Random Baseball Champs
Several years ago, my suburban Chicago town's high school won the state baseball championship. The team played terrific ball, running the eight-game, single-elimination playoff table after rising to the top in the early newspaper polls and remaining for the duration of the season. They were quite talented. Two seniors were drafted by major league baseball, and more than half a dozen were recruited to play in college.
Following the final game, a triumphant convocation was held in the school gymnasium to honor the conquering heroes. Coaches, school administrators and local politicos gloated in unison as the championship banner was hoisted. About 45 minutes into the ceremony, the emeritus ex-coach was invited to deliver a homily. He started out dutifully following the chorus of the others - acknowledging the team's skills, work ethic, resolve, resiliency, etc. - but then, unpredictably, veered off track.
Citing the need to remain humble in the face of success, the ex-coach reminded the team that they had caught several fortunate breaks in route to the championship. Had the opposing pitcher in the semifinals not been afflicted with uncharacteristic late-inning wildness, he noted, the champs might never have gotten the opportunity to salvage a game in extra innings they could well have lost in regulation. Or had several bang-bang plays not gone their way in two other nail-biting sectional games, the team might have been eliminated earlier in the competition. His message: enjoy the magnitude of your accomplishment, but remain humbled in the knowledge that there was at least some luck or good fortune in your success. His corollary warning? Be prepared to be on the other side of such fate at some time in the future.
The reception to the ex-coach's words was not very positive, to say the least. Team parents complained the speech cast a pall on the championship. How dare he minimize the team's accomplishments! The ex-coach attempted to clarify his remarks on several occasions, noting he meant no disparagement to the team, seeking only to ground the high schoolers for their volatile life journeys. He was quoted in the local newspaper as saying he witnessed such capriciousness firsthand many times in his 20 years of coaching. Twice when he absolutely "knew" he had the best team, he fell short in the tournament, losing to "inferior" competition. The year his team won state, the ex-coach had felt they'd be lucky to make the round of 16. In his view, talent, preparation - and luck - were needed to be a champion.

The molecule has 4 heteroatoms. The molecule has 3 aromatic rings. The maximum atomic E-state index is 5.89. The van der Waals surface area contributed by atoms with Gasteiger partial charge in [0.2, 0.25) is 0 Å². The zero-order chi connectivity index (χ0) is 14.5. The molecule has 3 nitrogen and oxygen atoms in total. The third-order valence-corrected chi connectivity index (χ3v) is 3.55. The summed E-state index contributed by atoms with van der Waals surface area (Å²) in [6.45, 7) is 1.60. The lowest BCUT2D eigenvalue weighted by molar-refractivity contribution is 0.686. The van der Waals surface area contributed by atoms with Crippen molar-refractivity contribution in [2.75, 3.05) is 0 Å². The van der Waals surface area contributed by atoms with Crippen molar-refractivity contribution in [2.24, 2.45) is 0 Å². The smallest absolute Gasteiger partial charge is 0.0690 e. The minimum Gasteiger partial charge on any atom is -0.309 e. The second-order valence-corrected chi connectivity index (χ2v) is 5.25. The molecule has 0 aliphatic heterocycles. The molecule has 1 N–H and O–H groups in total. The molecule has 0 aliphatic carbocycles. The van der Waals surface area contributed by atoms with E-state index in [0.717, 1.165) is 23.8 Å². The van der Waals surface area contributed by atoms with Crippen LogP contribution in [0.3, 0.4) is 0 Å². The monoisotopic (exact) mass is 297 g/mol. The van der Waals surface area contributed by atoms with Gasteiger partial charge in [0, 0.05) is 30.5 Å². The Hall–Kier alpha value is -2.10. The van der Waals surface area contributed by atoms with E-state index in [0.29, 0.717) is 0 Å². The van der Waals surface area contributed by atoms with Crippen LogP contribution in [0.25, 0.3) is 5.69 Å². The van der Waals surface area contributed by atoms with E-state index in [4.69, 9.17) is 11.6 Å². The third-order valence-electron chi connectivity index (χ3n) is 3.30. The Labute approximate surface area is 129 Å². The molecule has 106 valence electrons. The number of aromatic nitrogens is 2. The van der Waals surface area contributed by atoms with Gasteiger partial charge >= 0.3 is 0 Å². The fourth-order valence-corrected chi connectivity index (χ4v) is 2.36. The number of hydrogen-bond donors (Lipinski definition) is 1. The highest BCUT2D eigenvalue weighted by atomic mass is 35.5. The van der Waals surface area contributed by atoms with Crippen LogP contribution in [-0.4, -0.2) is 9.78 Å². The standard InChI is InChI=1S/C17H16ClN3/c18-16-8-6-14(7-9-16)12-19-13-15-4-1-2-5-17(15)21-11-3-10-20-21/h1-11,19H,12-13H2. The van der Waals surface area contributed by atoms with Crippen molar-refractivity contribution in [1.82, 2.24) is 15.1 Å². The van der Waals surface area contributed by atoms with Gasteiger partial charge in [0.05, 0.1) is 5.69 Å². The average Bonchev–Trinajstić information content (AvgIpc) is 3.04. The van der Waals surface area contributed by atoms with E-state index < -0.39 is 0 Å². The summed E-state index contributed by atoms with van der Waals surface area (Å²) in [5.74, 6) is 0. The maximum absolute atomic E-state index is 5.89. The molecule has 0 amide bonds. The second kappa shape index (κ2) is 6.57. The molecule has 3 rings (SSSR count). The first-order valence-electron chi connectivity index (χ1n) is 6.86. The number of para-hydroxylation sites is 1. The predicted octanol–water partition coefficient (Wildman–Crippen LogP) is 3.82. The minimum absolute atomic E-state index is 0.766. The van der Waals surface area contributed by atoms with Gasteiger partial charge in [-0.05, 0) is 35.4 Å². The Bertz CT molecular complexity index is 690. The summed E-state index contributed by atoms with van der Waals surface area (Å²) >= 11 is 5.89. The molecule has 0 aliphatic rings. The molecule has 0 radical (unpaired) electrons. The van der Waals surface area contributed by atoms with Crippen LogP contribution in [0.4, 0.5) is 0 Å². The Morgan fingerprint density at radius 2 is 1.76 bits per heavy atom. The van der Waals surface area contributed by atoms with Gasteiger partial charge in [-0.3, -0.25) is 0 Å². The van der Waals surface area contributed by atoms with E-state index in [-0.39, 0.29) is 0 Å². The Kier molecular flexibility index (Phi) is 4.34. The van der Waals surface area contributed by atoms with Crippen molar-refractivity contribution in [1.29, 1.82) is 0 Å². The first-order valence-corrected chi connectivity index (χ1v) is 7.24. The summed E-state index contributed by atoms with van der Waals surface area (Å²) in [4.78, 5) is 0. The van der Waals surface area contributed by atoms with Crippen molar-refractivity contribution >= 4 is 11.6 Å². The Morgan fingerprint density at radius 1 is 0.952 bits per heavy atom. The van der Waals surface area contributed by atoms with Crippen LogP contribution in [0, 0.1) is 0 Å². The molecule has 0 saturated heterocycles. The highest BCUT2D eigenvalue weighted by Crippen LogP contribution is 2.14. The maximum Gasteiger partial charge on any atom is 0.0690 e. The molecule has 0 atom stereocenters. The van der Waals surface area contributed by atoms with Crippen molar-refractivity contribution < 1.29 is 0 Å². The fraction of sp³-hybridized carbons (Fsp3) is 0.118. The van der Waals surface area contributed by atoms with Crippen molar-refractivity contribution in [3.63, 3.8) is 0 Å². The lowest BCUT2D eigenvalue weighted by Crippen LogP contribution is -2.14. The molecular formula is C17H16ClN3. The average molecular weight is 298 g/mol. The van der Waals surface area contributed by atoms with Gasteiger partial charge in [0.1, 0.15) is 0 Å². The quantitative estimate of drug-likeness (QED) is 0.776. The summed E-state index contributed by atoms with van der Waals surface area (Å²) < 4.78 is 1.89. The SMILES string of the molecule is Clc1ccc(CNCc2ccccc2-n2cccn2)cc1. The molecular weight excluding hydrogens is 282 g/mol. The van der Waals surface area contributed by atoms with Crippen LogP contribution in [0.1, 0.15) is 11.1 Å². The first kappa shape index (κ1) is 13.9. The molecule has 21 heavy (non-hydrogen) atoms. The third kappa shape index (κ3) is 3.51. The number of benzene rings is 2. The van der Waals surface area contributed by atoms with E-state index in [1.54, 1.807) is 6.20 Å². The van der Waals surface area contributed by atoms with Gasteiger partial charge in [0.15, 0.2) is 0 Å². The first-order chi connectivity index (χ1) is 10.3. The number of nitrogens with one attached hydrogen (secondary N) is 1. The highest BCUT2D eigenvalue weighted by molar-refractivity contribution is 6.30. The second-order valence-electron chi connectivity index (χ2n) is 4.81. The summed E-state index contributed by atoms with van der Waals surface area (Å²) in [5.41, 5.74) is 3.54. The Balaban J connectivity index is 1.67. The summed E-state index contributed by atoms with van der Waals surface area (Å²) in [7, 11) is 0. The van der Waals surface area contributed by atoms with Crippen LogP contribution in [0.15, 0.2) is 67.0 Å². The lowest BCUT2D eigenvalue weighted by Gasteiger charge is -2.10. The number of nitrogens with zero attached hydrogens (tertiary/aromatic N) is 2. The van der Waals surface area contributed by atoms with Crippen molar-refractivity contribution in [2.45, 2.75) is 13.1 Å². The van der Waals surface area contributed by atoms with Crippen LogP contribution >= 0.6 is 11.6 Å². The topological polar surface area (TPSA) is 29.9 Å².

The Random Black Swan
Perhaps it is personal bias - or luck - but I seem lately to be uncovering more business-related books that interest me. Not the formulaic, feel-good, how-to-be-successful tomes, mind you, but meaty books that focus on intelligence, analytics, failure, delusions, psychology and randomness. Three years ago, I stumbled on Fooled by Randomness, by Nassim Nicholas Taleb, while browsing in Border's, and enjoyed the read thoroughly. This spring, I purchased Taleb's The Black Swan, a follow-up that examines the role of rare events with an extreme impact. I vacillate in my assessment of Taleb's prose: at one sitting, viewing his style as irreverent; at another, denouncing it as pompous. Even when the latter, however, I forgive him, for the depth and substance of his thinking certainly more than compensates for his meandering style.
Taleb's combined series, what is playfully called Fooled by a Random Black Swan, is very substantive stuff, challenging readers in philosophy, history/history of science, finance, economics, psychology and mathematics/probability. Taleb is an academic tour de force, having earned both MBA and Ph.D. degrees from prestigious schools. A one-time serious quants trader, he now appears to be more engaged in mundane scholarly pursuits.